Industry sources have said it is too early to tell if primary property sales take-up and prices will be sustainable.
The sustainability of primary sales take-up and prices remain unclear, given the bleak economic outlook and the substantial new supply coming onstream, reported The Business Times, citing the Real Estate Developers’ Association of Singapore (Redas).
“It is too early to conclude that recovery in primary sales take-up and current prices will be sustainable,” said Redas president Augustine Tan at the association’s 57th anniversary dinner at Ritz Carlton Millenia.
“This year, Singapore’s economy continues to move slowly due to a confluence of global uncertainties, social and political insecurity and tension in the international arena. The weak market will cause asset values and rentals to keep falling, create financial stress on businesses which will inadvertently affect employment,” noted Tan, citing weaknesses across residential, office, retail and industrial markets.
Last month, official data showed that private home rents and prices fell more steeply in Q3 2016 from the previous quarter, with 12 straight quarters of decline culminating in a 10.7 percent drop in rents and 10.8 percent fall in prices since the Q3 2013 peak. This came on top of a supply pipeline of 43,693 uncompleted private residential units, of which 20,577 remained unsold.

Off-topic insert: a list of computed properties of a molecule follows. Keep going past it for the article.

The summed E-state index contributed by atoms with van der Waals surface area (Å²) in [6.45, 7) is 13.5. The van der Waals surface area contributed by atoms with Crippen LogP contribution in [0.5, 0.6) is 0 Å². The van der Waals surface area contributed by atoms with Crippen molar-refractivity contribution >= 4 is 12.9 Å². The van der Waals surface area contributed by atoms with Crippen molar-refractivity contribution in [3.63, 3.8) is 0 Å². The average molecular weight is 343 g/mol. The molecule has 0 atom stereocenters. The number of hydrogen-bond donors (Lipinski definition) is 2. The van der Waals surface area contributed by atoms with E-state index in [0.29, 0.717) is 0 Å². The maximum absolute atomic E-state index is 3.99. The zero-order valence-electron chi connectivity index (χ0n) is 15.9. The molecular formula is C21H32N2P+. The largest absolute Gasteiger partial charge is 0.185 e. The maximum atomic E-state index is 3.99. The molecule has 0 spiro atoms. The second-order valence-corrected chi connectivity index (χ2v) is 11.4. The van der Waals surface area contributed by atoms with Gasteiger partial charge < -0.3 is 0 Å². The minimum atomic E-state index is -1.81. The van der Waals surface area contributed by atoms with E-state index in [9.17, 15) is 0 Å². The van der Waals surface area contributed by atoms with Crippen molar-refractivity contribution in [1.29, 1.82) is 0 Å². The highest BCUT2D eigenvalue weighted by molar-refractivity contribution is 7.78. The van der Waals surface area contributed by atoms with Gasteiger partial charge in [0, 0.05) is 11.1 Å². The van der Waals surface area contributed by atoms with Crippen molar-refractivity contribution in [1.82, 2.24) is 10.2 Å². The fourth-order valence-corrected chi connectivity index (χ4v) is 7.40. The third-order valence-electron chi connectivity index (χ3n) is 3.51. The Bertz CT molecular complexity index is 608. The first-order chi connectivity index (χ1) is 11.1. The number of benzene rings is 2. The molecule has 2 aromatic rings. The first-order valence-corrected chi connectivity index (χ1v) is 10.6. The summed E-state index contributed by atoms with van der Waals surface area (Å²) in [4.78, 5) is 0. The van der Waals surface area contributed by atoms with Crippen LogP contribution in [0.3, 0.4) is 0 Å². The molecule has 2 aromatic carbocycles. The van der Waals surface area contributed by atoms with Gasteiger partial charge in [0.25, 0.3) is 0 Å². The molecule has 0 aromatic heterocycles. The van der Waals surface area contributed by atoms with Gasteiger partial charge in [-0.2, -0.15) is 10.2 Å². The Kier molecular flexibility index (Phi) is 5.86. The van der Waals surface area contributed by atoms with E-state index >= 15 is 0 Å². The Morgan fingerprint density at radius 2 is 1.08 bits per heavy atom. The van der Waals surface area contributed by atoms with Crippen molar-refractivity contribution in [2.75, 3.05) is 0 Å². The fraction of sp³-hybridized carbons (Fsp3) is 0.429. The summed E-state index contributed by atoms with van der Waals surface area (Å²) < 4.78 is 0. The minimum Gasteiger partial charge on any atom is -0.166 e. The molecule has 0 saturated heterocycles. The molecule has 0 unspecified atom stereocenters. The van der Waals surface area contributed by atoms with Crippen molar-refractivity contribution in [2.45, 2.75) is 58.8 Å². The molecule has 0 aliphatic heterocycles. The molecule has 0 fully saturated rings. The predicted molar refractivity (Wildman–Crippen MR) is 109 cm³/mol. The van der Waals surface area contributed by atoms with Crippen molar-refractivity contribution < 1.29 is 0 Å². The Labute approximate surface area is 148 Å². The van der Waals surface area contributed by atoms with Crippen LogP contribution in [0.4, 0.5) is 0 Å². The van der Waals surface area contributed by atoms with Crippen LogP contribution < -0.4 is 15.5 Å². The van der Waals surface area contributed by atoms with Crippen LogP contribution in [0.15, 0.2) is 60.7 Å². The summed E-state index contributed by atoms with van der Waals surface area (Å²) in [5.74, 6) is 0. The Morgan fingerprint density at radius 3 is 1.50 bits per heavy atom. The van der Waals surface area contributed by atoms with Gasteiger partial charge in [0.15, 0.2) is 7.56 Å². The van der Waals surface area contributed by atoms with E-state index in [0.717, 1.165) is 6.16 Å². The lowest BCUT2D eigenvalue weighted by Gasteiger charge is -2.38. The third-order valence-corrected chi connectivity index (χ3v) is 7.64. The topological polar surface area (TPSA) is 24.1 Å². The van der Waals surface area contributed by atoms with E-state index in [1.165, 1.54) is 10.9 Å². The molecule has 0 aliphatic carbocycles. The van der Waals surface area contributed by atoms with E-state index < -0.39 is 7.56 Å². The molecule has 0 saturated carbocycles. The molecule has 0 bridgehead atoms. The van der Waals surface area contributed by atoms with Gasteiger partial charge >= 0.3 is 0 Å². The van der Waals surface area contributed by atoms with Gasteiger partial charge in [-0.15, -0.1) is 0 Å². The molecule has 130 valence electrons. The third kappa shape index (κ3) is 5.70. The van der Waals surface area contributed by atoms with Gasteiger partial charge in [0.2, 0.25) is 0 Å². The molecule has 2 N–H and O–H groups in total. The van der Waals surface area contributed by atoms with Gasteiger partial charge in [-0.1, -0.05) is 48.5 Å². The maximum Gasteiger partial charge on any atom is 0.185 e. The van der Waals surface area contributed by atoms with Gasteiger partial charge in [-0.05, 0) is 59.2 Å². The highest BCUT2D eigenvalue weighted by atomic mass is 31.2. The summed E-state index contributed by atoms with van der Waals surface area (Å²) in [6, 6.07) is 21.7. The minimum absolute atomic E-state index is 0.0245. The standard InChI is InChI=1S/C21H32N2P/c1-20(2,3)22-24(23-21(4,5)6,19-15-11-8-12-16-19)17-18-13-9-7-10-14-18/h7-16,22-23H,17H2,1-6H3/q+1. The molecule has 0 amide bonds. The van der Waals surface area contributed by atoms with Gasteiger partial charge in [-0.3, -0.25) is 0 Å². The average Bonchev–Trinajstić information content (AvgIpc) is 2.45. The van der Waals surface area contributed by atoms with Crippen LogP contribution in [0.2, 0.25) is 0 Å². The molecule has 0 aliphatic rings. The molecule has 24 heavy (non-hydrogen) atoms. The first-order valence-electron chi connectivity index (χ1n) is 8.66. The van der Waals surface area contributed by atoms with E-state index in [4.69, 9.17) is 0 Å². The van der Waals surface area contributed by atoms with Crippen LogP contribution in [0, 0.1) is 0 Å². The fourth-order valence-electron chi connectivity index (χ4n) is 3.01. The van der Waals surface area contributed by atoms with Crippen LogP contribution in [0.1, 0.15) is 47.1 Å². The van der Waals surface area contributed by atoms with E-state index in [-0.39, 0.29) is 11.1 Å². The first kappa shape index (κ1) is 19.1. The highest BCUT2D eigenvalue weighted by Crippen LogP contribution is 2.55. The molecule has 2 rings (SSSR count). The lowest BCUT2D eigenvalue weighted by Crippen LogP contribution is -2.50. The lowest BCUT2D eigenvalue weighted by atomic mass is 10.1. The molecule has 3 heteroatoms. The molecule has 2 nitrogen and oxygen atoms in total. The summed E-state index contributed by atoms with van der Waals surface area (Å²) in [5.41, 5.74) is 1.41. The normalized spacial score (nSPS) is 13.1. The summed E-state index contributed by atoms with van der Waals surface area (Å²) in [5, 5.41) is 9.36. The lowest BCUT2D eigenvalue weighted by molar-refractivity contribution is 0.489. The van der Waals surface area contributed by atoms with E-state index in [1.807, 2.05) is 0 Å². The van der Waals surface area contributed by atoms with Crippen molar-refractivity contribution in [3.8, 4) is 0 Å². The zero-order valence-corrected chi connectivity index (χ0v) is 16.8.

Regarding the punitive fees facing developers for unsold units, Tan revealed that as of end-October, about 500 unsold units in 12 developments will be affected by the qualifying certificate (QC) conditions by end-2016, with charges amounting to around S$47 million. The remission claw-back of the additional buyer’s stamp duty (ABSD) is also set to affect around 4,000 unsold units across 42 developments by 2018.
Figures from the Singapore Land Authority (SLA) indicate that the government had collected around S$58.2 million in extension fees under QC regulations as of 27 October, an increase from just S$24.9 million for the whole of 2015. In light of this, several property developers have offloaded their units in bulk — either directly or indirectly — to avoid paying the extension fees.
Some developers also noticed the unsteadiness in the market, with UOL deputy group CEO Liam Wee Sin pointing to the mixed performance in recent launches. “It means if you get your product, price point and location right in the micro-market, you can create some success factor, even in a sluggish market.”
But while recent launches registered strong take-ups, this year’s overall number of launches were fewer than in 2015, said Qingjian Realty General Manager Li Jun. As such, he expects upcoming launches to witness fluctuations in take-up rates.
The company is expected to launch its executive condominium (EC) project in Choa Chu Kang Avenue 5 next March or April.